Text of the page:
Algorithmic aspects of algebraic system theory

Aachen / Publikationsserver der RWTH Aachen University (2010) [Dissertation / PhD Thesis]

Page(s): 135 S.


The mathematical roots of system and control theory date back to the paper On Governors by J. C. Maxwell published 1868 in Proceedings of the Royal Society of London. The seminal work of R.E. Kalman established system theory as a mathematical discipline in the 1950s. The contribution of U. Oberst, which appeared in 1990, gives fundamental insight for algebraic system theory. A very important algebraic property of the signal space is realized to be highly copious for signals and systems there, namely the property of the signal space to be an injective cogenerator over the underlying operator ring. The goal of algebraic system theory is the structural analysis of dynamical systems using algebraic tools. These systems may arise from various practical problems settled for instance in a scientific, technical or economical area. Classically linear time-invariant systems with field coefficients are studied. In the recent past variations of these systems have proved to be worthy for extended studies. From the applied point of view, there is obviously the interest to consider corresponding generalizations. From the algebraic point of view, some particular settings are very interesting for further investigations since ring theory and homological algebra provide a deep insight. Beyond theoretical studies, the computer algebra machinery allows the enormous benefit of constructive analyses. This thesis elaborates both aspects,the theoretical and the computational, in parallel. It is organized as follows. Chapter 1 and Chapter 2 serve for an extended introduction. System theoretical aspects are provided in Chapter 1. Basic concepts and definitions are presented and furthermore the following chapters are motivated from the system theoretical point of view. Chapter 3 studies systems with coefficients in a finite ring, in contrast to the classical case. The general motivation for this framework stems mainly from communication theory. However, the extension leads to problems like zero-divisors and the principal ideal domain property is lost. Therefore concepts useful for coding fail to generalize straightforwardly. In the field case the so-called predictable degree property is useful for many areas of system theory, ranging from controller parameterization to minimal realizations of linear systems over fields. This property does not carry over directly to the ring case. The paper The predictable degree property and row reducedness for systems over a finite ring by M. Kuijper, R. Pinto, J. W. Polderman and P. Rocha establishes a new framework which allows the adoption of that classical result in a novel setting. By the tool of Gröbner bases these results are extended to a more general framework which additionally allows concrete calculations. For this purpose the notion of the so-called minimal Gröbner p-basis is established and the connection to known results is pointed out. Chapter 4 is focused on one-dimensional systems with time-varying rational coefficients. This leads to the non-commutative operator ring called rational Weyl algebra which is a principal ideal domain. Therefore the non-commutative analogon to the Smith form, the so-called Jacobson form, exists. This normal form can be used to obtain a decomposition into a controllable and an autonomous subsystem of the corresponding linear abstract system. Furthermore the order of the underlying ordinary differential equation system is obtained directly. But computational problems known from the commutative counterpart even increase due to the non-commutative structure, namely the explosive growth of the coefficients. A novel approach which can be applied in a completely fraction free framework is presented in this chapter. This approach shows first how to obtain a decoupled form. It should be stressed that this decoupled form may even be interesting by itself. Further we show how to obtain a normal form from the decoupled form. The implementation is realized as a library called jacobson.lib for the computer algebra system Singular::Plural. This implementation is compared with all implementations which are available to the best of our knowledge. A behavioral approach to linear exact modeling is formulated for one-dimensional systems with constant coefficients by J.C. Willems. This problem of system identification is extended to polynomial-exponential signals in a multi-dimensional time-varying model class in Chapter 5. These model classes are summarized in the so-called Ore algebras. The idea of this approach is to derive a model describing the observed data and containing as much information as possible. It turns out that the particular model classes yield a very precise description, as pointed out in the case of continuous systems. Two alternative possibilities to calculate the models will be presented, one of them working in a purely commutative framework.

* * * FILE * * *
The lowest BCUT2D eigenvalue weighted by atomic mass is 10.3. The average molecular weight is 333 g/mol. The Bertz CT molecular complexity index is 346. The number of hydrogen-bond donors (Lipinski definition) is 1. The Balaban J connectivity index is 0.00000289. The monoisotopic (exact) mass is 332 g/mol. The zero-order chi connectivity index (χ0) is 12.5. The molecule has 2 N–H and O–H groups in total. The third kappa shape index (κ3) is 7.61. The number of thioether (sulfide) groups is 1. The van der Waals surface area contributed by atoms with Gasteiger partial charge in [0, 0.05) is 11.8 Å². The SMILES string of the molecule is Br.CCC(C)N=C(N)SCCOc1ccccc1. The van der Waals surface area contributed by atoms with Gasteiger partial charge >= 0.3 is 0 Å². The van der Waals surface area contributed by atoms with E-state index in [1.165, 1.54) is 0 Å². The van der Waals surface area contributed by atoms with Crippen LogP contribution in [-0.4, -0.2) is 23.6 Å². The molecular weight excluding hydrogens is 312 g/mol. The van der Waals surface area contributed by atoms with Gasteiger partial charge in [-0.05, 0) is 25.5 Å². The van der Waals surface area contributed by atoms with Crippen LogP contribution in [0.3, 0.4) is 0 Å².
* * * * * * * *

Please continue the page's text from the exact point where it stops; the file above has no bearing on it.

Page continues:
Schindelar, Kristina


Zerz, Eva


  • URN: urn:nbn:de:hbz:82-opus-32462